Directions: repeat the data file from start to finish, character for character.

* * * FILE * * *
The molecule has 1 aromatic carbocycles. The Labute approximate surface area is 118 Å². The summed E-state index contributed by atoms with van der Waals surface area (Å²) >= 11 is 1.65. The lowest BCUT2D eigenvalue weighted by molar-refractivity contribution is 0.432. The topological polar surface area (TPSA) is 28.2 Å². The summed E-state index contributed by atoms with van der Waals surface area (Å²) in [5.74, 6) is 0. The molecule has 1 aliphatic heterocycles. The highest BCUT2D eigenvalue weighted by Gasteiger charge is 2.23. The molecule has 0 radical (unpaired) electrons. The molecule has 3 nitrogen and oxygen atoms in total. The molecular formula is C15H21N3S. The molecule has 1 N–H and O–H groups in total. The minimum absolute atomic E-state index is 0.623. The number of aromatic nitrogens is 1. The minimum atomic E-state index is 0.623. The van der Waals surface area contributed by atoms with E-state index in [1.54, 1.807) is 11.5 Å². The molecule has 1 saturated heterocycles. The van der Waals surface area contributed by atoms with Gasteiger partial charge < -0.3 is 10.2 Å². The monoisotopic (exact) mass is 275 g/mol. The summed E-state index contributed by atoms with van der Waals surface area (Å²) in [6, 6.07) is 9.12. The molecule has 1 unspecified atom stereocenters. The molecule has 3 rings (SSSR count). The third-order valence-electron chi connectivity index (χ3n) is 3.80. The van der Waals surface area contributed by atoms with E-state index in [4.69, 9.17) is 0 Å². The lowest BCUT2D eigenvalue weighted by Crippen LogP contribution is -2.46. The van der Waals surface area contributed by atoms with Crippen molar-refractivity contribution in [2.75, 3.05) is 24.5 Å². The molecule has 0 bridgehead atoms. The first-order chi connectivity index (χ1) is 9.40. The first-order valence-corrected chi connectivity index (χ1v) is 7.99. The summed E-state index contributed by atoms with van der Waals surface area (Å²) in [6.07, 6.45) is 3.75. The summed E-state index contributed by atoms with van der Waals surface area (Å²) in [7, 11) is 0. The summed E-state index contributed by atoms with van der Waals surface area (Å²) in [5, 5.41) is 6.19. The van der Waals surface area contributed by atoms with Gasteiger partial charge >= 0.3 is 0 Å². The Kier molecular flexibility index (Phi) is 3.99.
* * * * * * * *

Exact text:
The molecule has 1 aromatic carbocycles. The Labute approximate surface area is 118 Å². The summed E-state index contributed by atoms with van der Waals surface area (Å²) >= 11 is 1.65. The lowest BCUT2D eigenvalue weighted by molar-refractivity contribution is 0.432. The topological polar surface area (TPSA) is 28.2 Å². The summed E-state index contributed by atoms with van der Waals surface area (Å²) in [5.74, 6) is 0. The molecule has 1 aliphatic heterocycles. The highest BCUT2D eigenvalue weighted by Gasteiger charge is 2.23. The molecule has 0 radical (unpaired) electrons. The molecule has 3 nitrogen and oxygen atoms in total. The molecular formula is C15H21N3S. The molecule has 1 N–H and O–H groups in total. The minimum absolute atomic E-state index is 0.623. The number of aromatic nitrogens is 1. The minimum atomic E-state index is 0.623. The van der Waals surface area contributed by atoms with E-state index in [1.54, 1.807) is 11.5 Å². The molecule has 1 saturated heterocycles. The van der Waals surface area contributed by atoms with Gasteiger partial charge < -0.3 is 10.2 Å². The monoisotopic (exact) mass is 275 g/mol. The summed E-state index contributed by atoms with van der Waals surface area (Å²) in [6, 6.07) is 9.12. The molecule has 1 unspecified atom stereocenters. The molecule has 3 rings (SSSR count). The third-order valence-electron chi connectivity index (χ3n) is 3.80. The van der Waals surface area contributed by atoms with E-state index in [4.69, 9.17) is 0 Å². The lowest BCUT2D eigenvalue weighted by Crippen LogP contribution is -2.46. The van der Waals surface area contributed by atoms with Crippen molar-refractivity contribution in [2.75, 3.05) is 24.5 Å². The molecule has 0 bridgehead atoms. The first-order chi connectivity index (χ1) is 9.40. The first-order valence-corrected chi connectivity index (χ1v) is 7.99. The summed E-state index contributed by atoms with van der Waals surface area (Å²) in [6.07, 6.45) is 3.75. The summed E-state index contributed by atoms with van der Waals surface area (Å²) in [7, 11) is 0. The summed E-state index contributed by atoms with van der Waals surface area (Å²) in [5, 5.41) is 6.19. The van der Waals surface area contributed by atoms with Gasteiger partial charge >= 0.3 is 0 Å². The Kier molecular flexibility index (Phi) is 3.99.